Menorca (Balearic Islands) – Spain
- Composition: Raw cow’s milk
- Coagulation: enzymatic
- Texture: pressed paste
- Ageing: 60 to 150 days
- Shape: Traditional cushion shape, with characteristic cloth print.
- Weight: 3 kg. (approx. 6.6 lb.)
By the mid 19th century, the indigenous but low yielding, “vermelles” cattle, were still the main breed on the island. In 1860, Queen Isabella II of Spain sent a herd of selected cows and bulls to cross with these Minorcan cattle to improve the breeding stock of the area.
During the same period, the increase in milk and cheese production and its influence on the island’s economy, together with the vacuum left by departure of British occupants and specialists, gave rise to suitable circumstances for the appearance of what was to become a characteristic figure in the Minorcan cheese industry: the cheese collector-ripener, who collected the young cheeses from different makers around the island in order to mature them in his own installations under uniform, controlled conditions.
The final purpose was the distribution and sale of the cheeses under the ripener’s own brand name in markets both on the island and the mainland. The first recorded cheese ripener began work around 1914, but it was not until 1922 that it became a more extended trade. This profession still exists, although nowadays its relative importance has decreased. This is due, among other reasons, to the existence of a large factory and an industrial cooperative, together with the increased ability for self-management of farmer-cheese makers, many of whom struggle to fulfil their wish of having their own, prestigious brand.
Of one thing, however, there can be no doubt: the work of the ripeners has had a profound influence on the development of a regular, homogenous cheese type from which the vast majority of the differences in quality present in cheeses produced by independent makers have been eliminated; albeit logical that such differences should exist since each cheesemaker worked according to his own ancestral recipe, convinced that his was the best.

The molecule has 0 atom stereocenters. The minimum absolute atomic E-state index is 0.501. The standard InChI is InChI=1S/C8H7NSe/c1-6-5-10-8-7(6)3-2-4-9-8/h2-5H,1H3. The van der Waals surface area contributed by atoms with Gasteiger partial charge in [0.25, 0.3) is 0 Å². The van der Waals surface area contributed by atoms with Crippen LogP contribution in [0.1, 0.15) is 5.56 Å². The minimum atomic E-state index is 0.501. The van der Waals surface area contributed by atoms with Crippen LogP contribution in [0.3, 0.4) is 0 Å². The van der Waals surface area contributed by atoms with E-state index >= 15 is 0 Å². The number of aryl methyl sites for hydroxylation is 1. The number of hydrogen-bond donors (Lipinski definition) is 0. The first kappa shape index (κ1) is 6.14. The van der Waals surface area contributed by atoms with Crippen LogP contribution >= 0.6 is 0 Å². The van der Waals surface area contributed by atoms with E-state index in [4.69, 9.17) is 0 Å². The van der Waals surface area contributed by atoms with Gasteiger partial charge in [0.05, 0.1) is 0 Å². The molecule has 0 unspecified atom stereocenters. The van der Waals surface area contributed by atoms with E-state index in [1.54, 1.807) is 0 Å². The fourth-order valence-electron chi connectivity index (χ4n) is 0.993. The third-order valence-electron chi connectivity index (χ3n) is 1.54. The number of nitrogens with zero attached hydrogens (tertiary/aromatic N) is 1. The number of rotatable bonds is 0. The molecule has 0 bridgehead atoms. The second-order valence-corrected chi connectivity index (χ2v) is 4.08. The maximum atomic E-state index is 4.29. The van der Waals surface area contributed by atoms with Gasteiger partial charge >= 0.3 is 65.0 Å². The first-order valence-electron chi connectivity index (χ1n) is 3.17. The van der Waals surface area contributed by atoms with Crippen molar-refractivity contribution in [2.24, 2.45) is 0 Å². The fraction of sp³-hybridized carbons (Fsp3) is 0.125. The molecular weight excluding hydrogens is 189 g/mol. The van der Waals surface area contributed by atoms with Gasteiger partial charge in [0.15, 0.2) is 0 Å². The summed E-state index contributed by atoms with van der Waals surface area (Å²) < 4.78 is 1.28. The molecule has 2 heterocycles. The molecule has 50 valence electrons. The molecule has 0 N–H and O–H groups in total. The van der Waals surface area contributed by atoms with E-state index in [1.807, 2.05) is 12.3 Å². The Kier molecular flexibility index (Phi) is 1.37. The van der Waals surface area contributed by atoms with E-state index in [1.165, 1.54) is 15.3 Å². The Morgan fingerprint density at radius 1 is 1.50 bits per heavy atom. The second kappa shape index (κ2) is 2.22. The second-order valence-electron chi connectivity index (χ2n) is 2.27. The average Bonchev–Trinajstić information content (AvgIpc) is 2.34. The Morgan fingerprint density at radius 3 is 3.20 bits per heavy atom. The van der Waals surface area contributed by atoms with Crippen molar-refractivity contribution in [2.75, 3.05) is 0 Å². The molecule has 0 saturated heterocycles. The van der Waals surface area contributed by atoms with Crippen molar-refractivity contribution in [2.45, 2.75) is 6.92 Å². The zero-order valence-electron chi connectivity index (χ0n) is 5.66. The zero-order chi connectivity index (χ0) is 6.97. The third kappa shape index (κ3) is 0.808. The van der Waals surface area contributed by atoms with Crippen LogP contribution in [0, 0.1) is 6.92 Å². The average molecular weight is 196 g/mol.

With the benefit of hindsight, we now know that the development of the cheesemaking industry has been a continuous process to which numerous improvements have been made and which has culminated in an emblematic product: Mahón cheese; the true representative of the farmhouse cheese tradition of the island that nowadays everyone knows and enjoys.
The rind is rubbed with vegetable oil and paprika. The inside shows a variable number of small eyes never larger than a pea. Easy to cut, it presents a firm, flat and shiny surface. Soft and elastic, the paste goes from white to light yellow, becoming darker when mature. It has a smooth flavour, faintly acid and salty, sometimes reminiscent of milk or butter.
Semi-cured Mahón cheese, more buttery and a little acid, can be combined with bread or biscuits, anchovies or ham. As a dessert it pairs well with jam, honey or dried fruits. Red wine, especially if it is young and subtle, also makes a good accompaniment.
- Fat content: 63%
- FDM: 53%